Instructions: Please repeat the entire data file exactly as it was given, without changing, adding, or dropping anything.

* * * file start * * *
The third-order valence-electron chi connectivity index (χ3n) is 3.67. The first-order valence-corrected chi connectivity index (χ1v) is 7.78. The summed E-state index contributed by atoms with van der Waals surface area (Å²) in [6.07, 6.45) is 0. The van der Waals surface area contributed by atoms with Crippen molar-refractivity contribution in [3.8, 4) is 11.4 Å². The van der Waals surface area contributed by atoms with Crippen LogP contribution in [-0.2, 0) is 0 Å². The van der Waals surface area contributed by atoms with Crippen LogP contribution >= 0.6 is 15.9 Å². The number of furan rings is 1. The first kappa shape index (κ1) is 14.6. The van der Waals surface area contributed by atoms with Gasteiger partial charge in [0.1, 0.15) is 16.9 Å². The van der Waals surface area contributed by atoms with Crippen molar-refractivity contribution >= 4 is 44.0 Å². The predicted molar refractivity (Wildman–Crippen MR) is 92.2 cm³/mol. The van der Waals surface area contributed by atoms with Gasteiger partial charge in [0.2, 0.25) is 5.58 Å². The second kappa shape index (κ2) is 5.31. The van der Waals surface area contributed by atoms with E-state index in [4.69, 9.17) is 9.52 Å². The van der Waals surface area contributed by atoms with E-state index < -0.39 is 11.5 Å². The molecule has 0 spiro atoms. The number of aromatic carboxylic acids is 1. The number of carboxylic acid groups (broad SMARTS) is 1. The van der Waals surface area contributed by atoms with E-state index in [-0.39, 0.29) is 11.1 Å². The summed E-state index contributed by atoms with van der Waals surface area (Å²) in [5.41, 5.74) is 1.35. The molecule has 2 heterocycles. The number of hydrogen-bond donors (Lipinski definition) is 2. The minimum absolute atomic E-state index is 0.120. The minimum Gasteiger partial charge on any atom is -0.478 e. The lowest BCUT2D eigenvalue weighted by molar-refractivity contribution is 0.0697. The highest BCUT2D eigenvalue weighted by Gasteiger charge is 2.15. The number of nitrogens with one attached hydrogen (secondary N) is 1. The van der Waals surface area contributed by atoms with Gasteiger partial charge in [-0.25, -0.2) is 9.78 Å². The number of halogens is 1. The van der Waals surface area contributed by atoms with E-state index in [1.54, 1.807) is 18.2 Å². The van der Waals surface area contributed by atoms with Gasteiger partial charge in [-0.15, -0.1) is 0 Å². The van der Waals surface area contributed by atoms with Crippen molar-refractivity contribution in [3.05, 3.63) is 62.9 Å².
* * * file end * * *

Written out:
The third-order valence-electron chi connectivity index (χ3n) is 3.67. The first-order valence-corrected chi connectivity index (χ1v) is 7.78. The summed E-state index contributed by atoms with van der Waals surface area (Å²) in [6.07, 6.45) is 0. The van der Waals surface area contributed by atoms with Crippen molar-refractivity contribution in [3.8, 4) is 11.4 Å². The van der Waals surface area contributed by atoms with Crippen LogP contribution in [-0.2, 0) is 0 Å². The van der Waals surface area contributed by atoms with Crippen LogP contribution >= 0.6 is 15.9 Å². The number of furan rings is 1. The first kappa shape index (κ1) is 14.6. The van der Waals surface area contributed by atoms with Gasteiger partial charge in [0.1, 0.15) is 16.9 Å². The van der Waals surface area contributed by atoms with Crippen molar-refractivity contribution >= 4 is 44.0 Å². The predicted molar refractivity (Wildman–Crippen MR) is 92.2 cm³/mol. The van der Waals surface area contributed by atoms with Gasteiger partial charge in [0.2, 0.25) is 5.58 Å². The second kappa shape index (κ2) is 5.31. The van der Waals surface area contributed by atoms with E-state index in [4.69, 9.17) is 9.52 Å². The van der Waals surface area contributed by atoms with E-state index < -0.39 is 11.5 Å². The molecule has 0 spiro atoms. The number of aromatic carboxylic acids is 1. The number of carboxylic acid groups (broad SMARTS) is 1. The van der Waals surface area contributed by atoms with E-state index in [-0.39, 0.29) is 11.1 Å². The summed E-state index contributed by atoms with van der Waals surface area (Å²) in [5.41, 5.74) is 1.35. The molecule has 2 heterocycles. The number of hydrogen-bond donors (Lipinski definition) is 2. The minimum absolute atomic E-state index is 0.120. The minimum Gasteiger partial charge on any atom is -0.478 e. The lowest BCUT2D eigenvalue weighted by molar-refractivity contribution is 0.0697. The highest BCUT2D eigenvalue weighted by Gasteiger charge is 2.15. The number of nitrogens with one attached hydrogen (secondary N) is 1. The van der Waals surface area contributed by atoms with Gasteiger partial charge in [-0.25, -0.2) is 9.78 Å². The number of halogens is 1. The van der Waals surface area contributed by atoms with E-state index in [1.54, 1.807) is 18.2 Å². The van der Waals surface area contributed by atoms with Gasteiger partial charge in [-0.15, -0.1) is 0 Å². The van der Waals surface area contributed by atoms with Crippen molar-refractivity contribution in [3.05, 3.63) is 62.9 Å².